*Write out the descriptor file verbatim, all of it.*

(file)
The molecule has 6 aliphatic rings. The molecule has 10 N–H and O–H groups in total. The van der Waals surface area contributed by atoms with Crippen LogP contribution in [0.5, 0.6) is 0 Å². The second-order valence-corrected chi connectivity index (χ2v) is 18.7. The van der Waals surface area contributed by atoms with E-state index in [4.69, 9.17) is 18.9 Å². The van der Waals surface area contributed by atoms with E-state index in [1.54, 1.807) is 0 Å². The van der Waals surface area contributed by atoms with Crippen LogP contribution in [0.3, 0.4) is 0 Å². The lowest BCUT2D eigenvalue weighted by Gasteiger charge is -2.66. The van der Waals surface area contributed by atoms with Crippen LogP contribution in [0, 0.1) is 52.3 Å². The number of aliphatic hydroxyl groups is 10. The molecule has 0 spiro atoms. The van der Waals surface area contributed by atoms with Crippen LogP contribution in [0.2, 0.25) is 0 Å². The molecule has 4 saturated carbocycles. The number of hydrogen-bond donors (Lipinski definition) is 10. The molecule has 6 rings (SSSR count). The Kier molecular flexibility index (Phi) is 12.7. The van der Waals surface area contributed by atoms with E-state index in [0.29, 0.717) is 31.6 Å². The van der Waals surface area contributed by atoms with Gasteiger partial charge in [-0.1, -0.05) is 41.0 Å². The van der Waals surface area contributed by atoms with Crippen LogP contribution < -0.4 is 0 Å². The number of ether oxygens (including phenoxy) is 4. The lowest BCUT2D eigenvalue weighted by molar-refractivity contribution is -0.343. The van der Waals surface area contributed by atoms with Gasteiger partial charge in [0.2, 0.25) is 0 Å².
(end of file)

The molecule has 6 aliphatic rings. The molecule has 10 N–H and O–H groups in total. The van der Waals surface area contributed by atoms with Crippen LogP contribution in [0.5, 0.6) is 0 Å². The second-order valence-corrected chi connectivity index (χ2v) is 18.7. The van der Waals surface area contributed by atoms with E-state index in [4.69, 9.17) is 18.9 Å². The van der Waals surface area contributed by atoms with E-state index in [1.54, 1.807) is 0 Å². The van der Waals surface area contributed by atoms with Crippen LogP contribution in [0.3, 0.4) is 0 Å². The lowest BCUT2D eigenvalue weighted by Gasteiger charge is -2.66. The van der Waals surface area contributed by atoms with Crippen LogP contribution in [0, 0.1) is 52.3 Å². The number of aliphatic hydroxyl groups is 10. The molecule has 0 spiro atoms. The van der Waals surface area contributed by atoms with Crippen LogP contribution in [0.2, 0.25) is 0 Å². The molecule has 4 saturated carbocycles. The number of hydrogen-bond donors (Lipinski definition) is 10. The molecule has 6 rings (SSSR count). The Kier molecular flexibility index (Phi) is 12.7. The van der Waals surface area contributed by atoms with E-state index in [0.29, 0.717) is 31.6 Å². The van der Waals surface area contributed by atoms with Gasteiger partial charge in [-0.1, -0.05) is 41.0 Å². The van der Waals surface area contributed by atoms with Crippen LogP contribution < -0.4 is 0 Å². The number of ether oxygens (including phenoxy) is 4. The lowest BCUT2D eigenvalue weighted by molar-refractivity contribution is -0.343. The van der Waals surface area contributed by atoms with Gasteiger partial charge in [0.2, 0.25) is 0 Å².